The status of international law is a subject that is still up for debate, particularly as it relates to issues such as the War on Terror and issues of greater international justice. As the world grows smaller, and a smaller number of people can affect the safety and security of a number of nations all across the globe, it is ever more important to establish the role of law in how terror threats and declarations of war should be responded to. In recent years of the War on Terror, these questions have become increasingly pertinent to the current situation regarding enemy combatants. As facilities like Guantanamo Bay continue to operate, leaving political and enemy combatants without legal recourse from the international community, the question remains whether or not international law has any sort of recourse for these types of situations.
The way states behave in international law is in great part due to the system structure that they have in place: “While system structure cannot account for all international behavior, it is increasingly accepted that explanations of international politics formulated entirely in terms of unit-level or dyad-level variables are fundamentally incomplete.” The system of international law is a series of intertwining units that interact with each other according to this structure, instead of a functioning of any of its component part. States will make choices regarding international law based on what they feel is appropriate to their structural needs and requirements. International law has its limits when it comes to independent states, as domestic law does on places outside of one’s jurisdiction; this makes changing system structures particularly difficult.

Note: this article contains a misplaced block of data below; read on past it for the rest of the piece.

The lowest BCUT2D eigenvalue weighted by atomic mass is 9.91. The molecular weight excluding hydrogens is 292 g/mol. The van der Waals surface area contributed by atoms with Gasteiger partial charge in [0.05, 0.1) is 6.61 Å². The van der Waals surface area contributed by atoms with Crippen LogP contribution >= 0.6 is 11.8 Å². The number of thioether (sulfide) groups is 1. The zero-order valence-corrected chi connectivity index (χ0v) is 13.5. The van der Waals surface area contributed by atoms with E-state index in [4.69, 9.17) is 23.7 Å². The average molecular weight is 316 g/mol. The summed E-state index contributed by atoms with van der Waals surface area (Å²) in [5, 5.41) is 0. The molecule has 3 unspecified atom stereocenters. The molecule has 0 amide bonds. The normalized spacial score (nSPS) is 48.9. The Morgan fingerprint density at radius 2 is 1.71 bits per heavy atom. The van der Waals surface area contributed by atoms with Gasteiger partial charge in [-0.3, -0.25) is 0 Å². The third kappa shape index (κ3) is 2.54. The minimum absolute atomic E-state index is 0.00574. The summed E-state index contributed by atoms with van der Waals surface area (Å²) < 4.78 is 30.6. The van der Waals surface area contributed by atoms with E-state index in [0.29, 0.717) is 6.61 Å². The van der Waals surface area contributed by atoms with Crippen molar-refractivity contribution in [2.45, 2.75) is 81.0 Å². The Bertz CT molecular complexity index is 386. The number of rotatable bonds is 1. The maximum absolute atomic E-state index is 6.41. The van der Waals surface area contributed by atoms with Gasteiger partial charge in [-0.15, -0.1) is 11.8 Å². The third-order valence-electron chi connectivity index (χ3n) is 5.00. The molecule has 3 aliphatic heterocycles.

The War on Terror has inextricably changed our outlook on international law, with nations scrambling to gain a greater sense of authority and power within the boundaries of other nations: “traditional norms of civil rights and international humanitarian law have become obsolete and counterproductive in the face of new realities engendered by modern terrorism.” In essence, new models of aggression and warfare have to be determined in the face of non-state entities like Al-Qaeda, ISIL and others, which do not have a concrete border or distinct representatives of a physical location. This makes international law complicated, as the issue of due process can be difficult when there is no country to stand for enemy combatants when one o them is detained. With this complication of the due process and prisoner of war models, in which prisoners are afforded a fair trial and are prohibited from being tortured or put under duress, respectively, terrorists have little recourse against the things that are done to them.